Judith Wright Centre of Contemporary Arts
March 13 – 15 2014
Reviewed by Ruth Ridgway
‘… we’re sending out a message by dancing and sharing our culture, dance, songs. There’s many youth out there that needs a leader, a role model and we’re here – we’re here to help.’
Baykali Ganambarr, Djuki Mala Dancer
Music and dance are part of daily life in the small community of Elcho Island, just off the coast of the Northern Territory. Elcho Island is the home of the Aboriginal dance company Djuki Mala (formerly the Chooky Dancers), a small group of male dancers currently taking their self-titled show around Australia on their biggest national tour so far.
On their first night in Brisbane, the performers had the audience stamping, cheering and whistling through the show, and giving a standing ovation at the end. Artistic Director and Producer, Joshua Bond, introduced the performance during a short chat with the audience, exhorting us to make lots of noise to show our support and appreciation of the dancers, and presenting the performance as ‘an energy exchange’ between us and the performers. This friendly informal approach suited the theme of ‘sharing culture’ underlying the show.
The company is inspiring, entertaining, and very funny. They combine traditional dance and contemporary dance, as well as popular dance including hiphop, new jack swing and Bollywood. The dancers haven’t been drilled into uniformity, but retain their individual styles.
The dance numbers are interspersed with segments of film; individual dancers talking about what they do and why. Elder Margaret Nyungunyungu is also featured, speaking with a quiet strength and dignity, and showing her commitment to the dancers and to their culture. (Nyungunyungu’s late husband was the group’s first manager.)
The film segments gave the show its context and continuity, with the speakers emphasising their wish to share their culture, and the dancers’ desire to be role models for the young people in their community. The sincerity and naturalness of the speakers make a big impact. Complementing the message in the film, a flyer available in the theatre foyer promoted the work of the Mental Health Association of Central Australia in suicide prevention, with the endorsement of Djuki Mala.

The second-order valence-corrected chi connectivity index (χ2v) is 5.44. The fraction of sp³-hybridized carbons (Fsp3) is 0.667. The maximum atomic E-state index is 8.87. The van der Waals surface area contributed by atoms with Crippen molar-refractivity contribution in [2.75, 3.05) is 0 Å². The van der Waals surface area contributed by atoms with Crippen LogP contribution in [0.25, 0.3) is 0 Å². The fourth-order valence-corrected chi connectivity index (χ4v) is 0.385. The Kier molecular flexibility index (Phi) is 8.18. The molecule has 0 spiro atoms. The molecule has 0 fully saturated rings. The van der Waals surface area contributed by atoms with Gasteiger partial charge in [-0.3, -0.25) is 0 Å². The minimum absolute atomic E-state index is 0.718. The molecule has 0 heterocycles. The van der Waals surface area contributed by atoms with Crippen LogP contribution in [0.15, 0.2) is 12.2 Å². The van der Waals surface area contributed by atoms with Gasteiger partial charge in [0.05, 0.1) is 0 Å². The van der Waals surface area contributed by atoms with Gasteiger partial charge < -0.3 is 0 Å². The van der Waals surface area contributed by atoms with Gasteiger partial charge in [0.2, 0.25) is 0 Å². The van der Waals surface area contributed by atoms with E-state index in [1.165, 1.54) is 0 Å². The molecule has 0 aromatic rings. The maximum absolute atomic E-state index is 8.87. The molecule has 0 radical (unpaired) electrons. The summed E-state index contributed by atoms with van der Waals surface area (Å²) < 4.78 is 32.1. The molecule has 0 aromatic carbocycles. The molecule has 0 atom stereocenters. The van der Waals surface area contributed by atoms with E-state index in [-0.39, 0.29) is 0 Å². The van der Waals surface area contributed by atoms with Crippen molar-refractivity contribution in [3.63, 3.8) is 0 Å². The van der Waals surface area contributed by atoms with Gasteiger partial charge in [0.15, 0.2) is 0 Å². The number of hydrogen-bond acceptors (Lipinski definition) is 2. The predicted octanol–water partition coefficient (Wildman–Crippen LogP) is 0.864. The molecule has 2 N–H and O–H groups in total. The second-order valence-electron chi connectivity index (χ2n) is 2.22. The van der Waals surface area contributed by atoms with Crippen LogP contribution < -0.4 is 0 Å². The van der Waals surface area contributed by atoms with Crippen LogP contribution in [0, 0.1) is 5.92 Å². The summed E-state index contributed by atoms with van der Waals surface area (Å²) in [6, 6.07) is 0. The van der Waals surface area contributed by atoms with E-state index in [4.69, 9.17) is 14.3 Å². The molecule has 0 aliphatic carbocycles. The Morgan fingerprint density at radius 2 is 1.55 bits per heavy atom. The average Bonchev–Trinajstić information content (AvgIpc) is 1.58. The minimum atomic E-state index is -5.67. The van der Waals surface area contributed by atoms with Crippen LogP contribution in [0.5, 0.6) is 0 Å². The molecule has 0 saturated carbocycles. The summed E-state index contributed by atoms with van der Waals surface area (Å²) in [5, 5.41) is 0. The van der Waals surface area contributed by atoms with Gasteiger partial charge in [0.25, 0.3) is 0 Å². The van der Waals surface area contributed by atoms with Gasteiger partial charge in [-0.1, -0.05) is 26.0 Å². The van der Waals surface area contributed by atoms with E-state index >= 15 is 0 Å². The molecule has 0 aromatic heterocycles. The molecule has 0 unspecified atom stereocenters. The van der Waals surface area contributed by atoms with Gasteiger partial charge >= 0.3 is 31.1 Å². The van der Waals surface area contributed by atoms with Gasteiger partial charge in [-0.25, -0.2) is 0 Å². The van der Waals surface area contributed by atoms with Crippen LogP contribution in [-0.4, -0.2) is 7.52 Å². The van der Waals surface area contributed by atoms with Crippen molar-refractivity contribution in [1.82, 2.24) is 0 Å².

The show opens with a traditional dance, a serious piece with the film behind showing scenes of the dancers’ country. Later, Djuki Mala’s signature piece Zorba the Greek Yolngu style brings the house down! This is the piece that made the Chooky Dancers famous: the clip on YouTube now has over 2,362,000 views. Combining traditional dance in unexpected ways with a techno remix of Zorba the Greek, and using lots of hip and upper body movements, this piece is cheeky and very funny. A Bollywood parody (with the dancers in short gold sarongs over their shorts, gold turbans and sunglasses) also had the audience laughing, as did a Michael Jackson impersonation.
Singing in the Rain, complete with coloured umbrellas, celebrates rain and reinterprets the original inspiration from the film featuring Gene Kelly. The footage playing behind the dancers features children and young people in the community literally dancing and playing in heavy rain and red mud.
The dancers have fun at the end with a Motown mashup, using parts of songs such as Save the Last Dance for Me, The Great Pretender and My Girl. Wearing dark suits, they lip-synch the songs and danced the popular moves of the era.
The Djuki Mala performance was preceded by a short, traditionally inspired work for a group of around 12 dancers from the Brisbane-based Aboriginal Centre for the Performing Arts (ACPA), which was wonderful to see but added unnecessary length to the show overall.
The informal feel of the performance was refreshing, but it would have been good to have a printed program (even one photocopied page). This would have helped the company get its message across even better, and given the audience some information about the dancers and the pieces we were seeing.